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According to Turner, Petersilia, & Deschenes (1992), the most worrying thing was that the intensive supervision probation drove up the cost of rehabilitation programs by more than 45 percent. While the routine supervision cost approximately $5,500 annually per offender, the intensive supervision probation cost about $8,000 annually per offender. A number of literature in recent times have consistently asserted that intensive supervision probations are not cost effective when compared with other forms of probation programs like the routine probation (Brown, 2007; Clear, Cole, & Reisig, 2010). For instance, studies carried out in New York, Georgia, and Texas have detailed the cost of intensive supervision program vis-à-vis that of the routine probation. The cost of routine supervision is estimated at an average of $1.43 per person per day while intensive supervision probation would cost $3.46 per person per day. In addition, the ISP programs have not only been costly to maintain but also have failed to reduce the level of crime rate in the country. Moreover, due to the numerous problems faced by probationers, the probation officers more often become of helpers compared to the controllers (Clear, Cole, & Reisig, 2010).

Intensive Supervision Probation and Recidivism

While intensive supervision programs have been widely adopted on the basis that they reduce recidivism in offenders, studies have produced mixed results insofar as new arrests are concerned. Although the ISP has been found to produce fairly good outcomes especially with drug offenders, doubts have been raised on whether the program could be effective with offenders of drug use associated with violent groups or gangs. According to a study conducted in the previous year, the program was a total failure. The study was designed to assess the effects of intensive supervision probation on 90 drug offenders who had associations with some violent groups. After monitoring the group for a period of one year, the study discovered that the offenders did not receive greater ISP services and were not closely monitored with respect to court sanctions. After the 12 month period, more than half of these offenders were either in jail or prison for repeat offences relating to drug use (Agopia, 1990).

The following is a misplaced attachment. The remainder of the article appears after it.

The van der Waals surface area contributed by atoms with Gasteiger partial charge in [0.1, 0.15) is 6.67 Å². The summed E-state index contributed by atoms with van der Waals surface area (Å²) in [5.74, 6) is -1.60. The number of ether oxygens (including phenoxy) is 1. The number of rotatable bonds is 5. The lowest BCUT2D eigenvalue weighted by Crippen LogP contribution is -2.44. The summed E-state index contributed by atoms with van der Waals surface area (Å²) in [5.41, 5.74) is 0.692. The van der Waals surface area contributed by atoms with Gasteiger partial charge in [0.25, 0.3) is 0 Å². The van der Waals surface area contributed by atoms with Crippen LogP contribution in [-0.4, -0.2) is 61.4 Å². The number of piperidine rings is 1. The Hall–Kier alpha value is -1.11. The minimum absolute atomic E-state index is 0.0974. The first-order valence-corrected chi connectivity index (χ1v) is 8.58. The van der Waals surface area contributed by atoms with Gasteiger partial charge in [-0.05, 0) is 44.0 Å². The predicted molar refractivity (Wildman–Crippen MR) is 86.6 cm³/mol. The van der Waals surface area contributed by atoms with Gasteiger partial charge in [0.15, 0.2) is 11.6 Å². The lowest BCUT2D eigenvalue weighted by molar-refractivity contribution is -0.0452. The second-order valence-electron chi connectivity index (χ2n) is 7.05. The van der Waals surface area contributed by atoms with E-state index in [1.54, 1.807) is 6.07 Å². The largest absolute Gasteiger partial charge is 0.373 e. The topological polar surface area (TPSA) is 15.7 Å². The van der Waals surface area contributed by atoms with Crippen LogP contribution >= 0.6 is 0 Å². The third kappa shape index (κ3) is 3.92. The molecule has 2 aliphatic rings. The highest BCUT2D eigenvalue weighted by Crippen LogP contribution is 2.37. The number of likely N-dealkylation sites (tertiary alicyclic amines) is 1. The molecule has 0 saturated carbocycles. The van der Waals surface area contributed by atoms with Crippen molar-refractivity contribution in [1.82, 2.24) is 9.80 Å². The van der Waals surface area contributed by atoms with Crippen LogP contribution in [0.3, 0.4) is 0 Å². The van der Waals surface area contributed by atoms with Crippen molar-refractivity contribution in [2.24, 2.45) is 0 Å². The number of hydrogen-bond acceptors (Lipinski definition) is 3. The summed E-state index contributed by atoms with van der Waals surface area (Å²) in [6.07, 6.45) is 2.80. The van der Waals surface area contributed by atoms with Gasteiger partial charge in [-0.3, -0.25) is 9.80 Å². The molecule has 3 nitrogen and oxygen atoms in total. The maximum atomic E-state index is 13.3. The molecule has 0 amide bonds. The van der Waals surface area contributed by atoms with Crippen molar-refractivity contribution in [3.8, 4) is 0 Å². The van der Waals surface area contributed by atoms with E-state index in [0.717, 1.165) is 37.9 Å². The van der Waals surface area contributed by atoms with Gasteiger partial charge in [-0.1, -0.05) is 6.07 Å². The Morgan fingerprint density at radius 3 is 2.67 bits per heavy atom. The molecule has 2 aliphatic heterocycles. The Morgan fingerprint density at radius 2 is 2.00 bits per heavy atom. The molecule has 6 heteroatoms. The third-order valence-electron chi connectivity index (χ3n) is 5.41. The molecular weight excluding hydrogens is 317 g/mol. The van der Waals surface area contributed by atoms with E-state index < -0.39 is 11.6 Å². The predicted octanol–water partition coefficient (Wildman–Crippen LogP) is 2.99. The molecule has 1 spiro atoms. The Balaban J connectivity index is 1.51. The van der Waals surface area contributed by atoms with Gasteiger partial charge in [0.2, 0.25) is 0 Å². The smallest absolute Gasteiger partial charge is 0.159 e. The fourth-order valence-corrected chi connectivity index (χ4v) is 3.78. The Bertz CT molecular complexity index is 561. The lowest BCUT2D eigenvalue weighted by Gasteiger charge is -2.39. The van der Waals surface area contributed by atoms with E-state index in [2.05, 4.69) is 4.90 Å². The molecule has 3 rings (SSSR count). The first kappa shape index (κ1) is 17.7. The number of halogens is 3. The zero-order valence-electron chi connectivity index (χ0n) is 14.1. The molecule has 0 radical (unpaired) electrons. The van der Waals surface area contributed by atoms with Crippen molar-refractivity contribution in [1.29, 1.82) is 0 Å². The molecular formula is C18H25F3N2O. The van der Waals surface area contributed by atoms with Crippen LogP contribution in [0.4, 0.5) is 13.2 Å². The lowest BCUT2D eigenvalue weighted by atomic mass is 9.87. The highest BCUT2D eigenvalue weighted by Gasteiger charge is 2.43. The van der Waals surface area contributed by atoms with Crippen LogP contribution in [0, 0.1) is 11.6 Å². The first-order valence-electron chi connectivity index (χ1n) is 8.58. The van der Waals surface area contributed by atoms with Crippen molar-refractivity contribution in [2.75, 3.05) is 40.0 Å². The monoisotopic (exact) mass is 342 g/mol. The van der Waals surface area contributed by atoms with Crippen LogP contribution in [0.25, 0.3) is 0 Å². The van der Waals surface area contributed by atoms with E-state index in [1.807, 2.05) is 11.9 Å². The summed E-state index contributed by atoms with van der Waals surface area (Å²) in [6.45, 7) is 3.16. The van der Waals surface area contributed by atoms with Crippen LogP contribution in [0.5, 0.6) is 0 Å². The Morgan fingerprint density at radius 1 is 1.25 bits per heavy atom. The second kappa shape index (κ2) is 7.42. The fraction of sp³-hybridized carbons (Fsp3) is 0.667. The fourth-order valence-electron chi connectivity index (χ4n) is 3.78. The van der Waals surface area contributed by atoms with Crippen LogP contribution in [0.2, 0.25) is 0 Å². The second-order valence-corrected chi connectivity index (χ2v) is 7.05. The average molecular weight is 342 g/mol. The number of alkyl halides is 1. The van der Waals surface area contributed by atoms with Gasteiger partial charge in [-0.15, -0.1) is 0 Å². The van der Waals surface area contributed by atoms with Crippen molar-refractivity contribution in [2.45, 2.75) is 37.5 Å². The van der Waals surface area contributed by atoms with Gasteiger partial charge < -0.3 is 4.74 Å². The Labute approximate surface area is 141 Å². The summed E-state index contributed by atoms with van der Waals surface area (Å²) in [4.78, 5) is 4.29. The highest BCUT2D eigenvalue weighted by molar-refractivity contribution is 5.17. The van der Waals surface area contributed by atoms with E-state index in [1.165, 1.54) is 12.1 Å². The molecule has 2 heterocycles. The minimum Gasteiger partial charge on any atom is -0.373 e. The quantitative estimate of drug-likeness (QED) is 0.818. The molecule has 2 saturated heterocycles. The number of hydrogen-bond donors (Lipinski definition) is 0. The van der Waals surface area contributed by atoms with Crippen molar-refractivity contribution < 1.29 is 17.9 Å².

Although the outcome of the study could have been as a result of laxity on the part of the probation officers by failing to enforce most of the court sanctions, recent studies have consistently cast aspersion on the effectiveness of intensive supervision probation. For instance, Listwan et al., (2003), argue that while intensive supervision probation has fairly been successful in reducing repeat offences among drug users sentenced to ISP, not all jurisdictions have been successful in reducing the re-arrest rates. Listwan, et al., (2003), raise an important point that is worth examining when assessing the effectiveness of intensive supervision in reducing crime. They noted that the ISP programs have been fairly effective in reducing recidivism. However, the program has greatly failed in reducing the overall crime rate in the country. While offenders sentenced to intensive supervision probation may truly abandon their previous criminal behaviors, studies indicate that the program does not fully rehabilitate the offenders (Brown, 2007). For instance, an offender can simply change his previous criminal behavior under supervision to another. This statement is supported by the number of re-arrests reported among offenders under the intensive supervision probations. Clear, Cole, & Reisig (2010) argue that while intensive supervision probation has fairly reduced recidivism, the program has come at a cost as more re-arrests are recorded daily as a result of more technical violations. In the light of these, early studies conducted in New York, Georgia, and Texas indicated that the programs are more costly when compared to other routine supervisions.


Although the cost of incarcerating offenders is extremely high as compared with intensive supervision programs, the failure of the ISP programs to reduce crime rate is a matter of great concern. When compared to routine supervision, intensive supervision programs are costly. The high cost associated with ISP programs should therefore be justified with the positive results in the fight against crime. The shortcomings of this rehabilitative program should prompt more research for better alternatives that will be more cost effective and successful in reducing crime rate. Although this paper is not advocating for the incarceration of offenders as the most effective rehabilitative program, it seeks to provide basis for any future research that will conclusively measure the effectiveness of ISP program vis-à-vis its costs. Routine supervision may be suitable for the time since it is cost effective and similar with ISP programs. In addition, further study is required to crystallize the notion that intensive supervision programs function to transfer offenders from one crime to another and therefore do not contribute to the reduction in general crime rates. However, one big limitation of this study would be the huge financial cost required to conduct a study covering a wide area possibly the whole country.